Nicknamed ‘The Ghost’ for his ability to drift anonymously into goal-scoring positions, Martin Peters is perhaps best knows as 'the other' goalscorer in the 1966 World Cup Final.
At his best he was the complete attacking midfielder: versatile, a dead ball expert, good in the air and with an eye for a pass. He became Britain’s first £200,000 midfielder when bought by Tottenham in 1970, in a deal which saw Spurs' all-time record scorer Jimmy Greaves going in the opposite direction to West Ham.
Peters' career could have been very different as he very nearly became a lighterman on the River Thames like his father, but football fans can be grateful to West Ham for intervening in 1959 and setting Peters on the path to football greatness.
The boy from Essex made his West Ham debut in 1962, playing as wing-half. His experience in this position aided his defensive abilities throughout his career. During his time with the Hammers he went on to play every position, including Goalkeeper. Peters wore the number 4 shirt in the West Ham European Cup winning side in 1965: the team won final match against TSV 1860 Mϋnchen 2-0 courtesy of 2 goals by Alan Sealey.
His performances for West Ham impressed England manager Alf Ramsey, just in time for him to be part of England's greatest triumph. Peters made his England debut in May 1966. The young midfielder made his World Cup debut, winning just his 4th international cap, after England's drab draw in the opening game against Uruguay. Ramsey changed his tactics, forming a 4–1-3-2 system later nicknamed the "the wingless wonders". Peters' style of play – and his excellent work rate and distribution – meant he was able to play a key role in the team.
The second match of the World Cup was won 2-0 against Mexico, and Peters kept his place, playing an important part in the quarter-finals – setting up Geoff Hurst’s goal against the Argentinians. England made it to the final, with 22 year old Peters making his eighth start for his country.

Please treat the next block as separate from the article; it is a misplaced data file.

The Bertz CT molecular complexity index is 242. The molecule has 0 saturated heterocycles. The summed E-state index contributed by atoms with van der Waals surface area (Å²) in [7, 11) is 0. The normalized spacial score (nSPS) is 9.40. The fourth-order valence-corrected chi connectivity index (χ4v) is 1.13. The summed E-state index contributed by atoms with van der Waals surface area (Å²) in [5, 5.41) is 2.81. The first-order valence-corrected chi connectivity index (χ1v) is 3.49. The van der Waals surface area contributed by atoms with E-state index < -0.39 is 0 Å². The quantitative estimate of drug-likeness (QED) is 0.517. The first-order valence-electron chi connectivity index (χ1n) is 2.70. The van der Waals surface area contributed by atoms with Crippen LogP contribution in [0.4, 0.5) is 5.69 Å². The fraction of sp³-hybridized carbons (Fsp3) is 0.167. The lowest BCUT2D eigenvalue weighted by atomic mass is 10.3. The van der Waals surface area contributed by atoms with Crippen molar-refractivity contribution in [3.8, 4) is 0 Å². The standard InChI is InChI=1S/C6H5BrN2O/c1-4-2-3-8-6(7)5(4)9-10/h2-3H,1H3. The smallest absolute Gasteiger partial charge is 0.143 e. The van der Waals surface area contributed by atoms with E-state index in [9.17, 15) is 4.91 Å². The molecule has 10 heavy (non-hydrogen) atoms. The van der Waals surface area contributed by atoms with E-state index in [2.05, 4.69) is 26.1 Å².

The 1966 World Cup Final was his finest moment. The midfielder could have won it for England in normal time after latching on to a deflected shot from West Ham team-mate Geoff Hurst to score England’s second goal. Peters' intelligence led Alf Ramsey to comment that the player was “ten years ahead of his time”, a quote which later became something of a burden.
Peters would be ever-present for England for the next eight years. He was part of the 1970 World Cup team that endured a disappointing quarter-final exit at the hands of West Germany. He captained the team that failed to beat Poland to qualify for the 1974 World Cup and after this Peters played just three more games for England as new manager Don Revie started to reshape the side. He scored close on a goal every three games during his international career– hugely impressive for a midfielder.
Peters was one of three West Ham players in the World Cup-winning side, but post-1966 silverware was to remain elusive at club level. Peters was allowed to move to ‘Spurs for a record fee, making his debut on Good Friday 1970, scoring a trademark header in a 2-1 defeat against Coventry.
At Tottenham he linked up with players like Chivers, Perryman, Mullery and Gilzean, combinations which brought the best out of him. It didn’t take long for him to win the trophies he had sought at West Ham. His first domestic winners' medal came in 1971 when Spurs beat Aston Villa 2–0 in the League Cup final. In 1972 Spurs enjoyed European success in the UEFA Cup, and Peters added another League Cup to his collection a year later. Although Spurs were beaten by Liverpool in the 1973 UEFA Cup semi-final, the performance given by Peters was inspirational. He worked tirelessly for his team, scoring twice in a spectacular semi-final 2nd leg, only for Spurs to go out on away goals to newly-crowned Division One champions.
Peters left White Hart Lane in 1975, moving on to play for Norwich. Although he debuted at 31, he went on to play over 200 games for the club. He was voted Norwich City player of the year two years running, in 1976 and 1977.
After a brief spell in management at Sheffield United, he went into business with his friend, team-mate and fellow World Cup winner Hurst. In 2006 he published his autobiography ‘ The Ghost of ‘66’. We may expect 1966 to feature a central role in any account of his career, yet there was much more to Peters. Throughout his career he picked up a World Cup but also 1 European Cup-Winners’ Cup, 1 UEFA Cup and 2 League Cups. He was stylish, unflappable and had an ability to make difficult skill look easy. ‘The Ghost’ will forever loom large in England's football history.
Principal English Clubs: West Ham, Tottenham Hotspur, Norwich City, Sheffield United
Honours: 1 World Cup, 1 European Cup-Winners’ Cup, 1 UEFA Cup, 2 League Cups
Caps: 67, 20 goals